Some 44 percent of UK adults have lent their parents money, a survey from savings marketplace Raisin UK has found.
Around 20 percent of adults have given, not lent, one of both of their parents’ money for something they needed.
While only one in 10 of 18-24 year olds see themselves as being more financially better off than their parents, 71 percent of that group have lent their parents money at some point.
Men are more likely than women to help their parents out with money struggles, such as mortgage payments, with twice as many sons than daughters say their parents financially rely on them. However, more women than men are worried that their parents cannot afford to retire.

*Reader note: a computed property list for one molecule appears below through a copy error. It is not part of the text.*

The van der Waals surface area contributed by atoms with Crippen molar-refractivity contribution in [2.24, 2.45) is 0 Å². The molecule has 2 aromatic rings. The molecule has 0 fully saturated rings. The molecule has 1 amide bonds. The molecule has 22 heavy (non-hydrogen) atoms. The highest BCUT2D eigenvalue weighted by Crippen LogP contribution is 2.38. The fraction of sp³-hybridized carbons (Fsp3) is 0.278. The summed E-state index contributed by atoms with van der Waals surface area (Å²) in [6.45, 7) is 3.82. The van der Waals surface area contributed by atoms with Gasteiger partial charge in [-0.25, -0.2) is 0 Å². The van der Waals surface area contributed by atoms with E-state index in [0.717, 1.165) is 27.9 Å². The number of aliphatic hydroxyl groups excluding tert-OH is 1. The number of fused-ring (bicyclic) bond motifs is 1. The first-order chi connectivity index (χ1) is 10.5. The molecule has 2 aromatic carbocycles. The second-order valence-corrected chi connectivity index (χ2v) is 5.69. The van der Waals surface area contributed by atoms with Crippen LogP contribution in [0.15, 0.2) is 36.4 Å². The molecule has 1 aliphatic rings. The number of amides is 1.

Regionally, almost a quarter of Londoners have been asked for money by their parents, but only one in 10 of adults from East Anglia have been asked for money by their parents.
Adults in Scotland are more likely to be relied on financially by their parents than those living in any other UK country.
Kevin Mountford, co-founder of Raisin UK, said: “We’ve known about the Bank of Mum and Dad for years now, but these new findings suggest that some parents rely far more on their children for financial support than we thought they did.”
“You could view the outcome of our research as a positive sign that there’s a whole wave of younger financially savvy generations that have better access to the tools that enable them to be financially healthy.”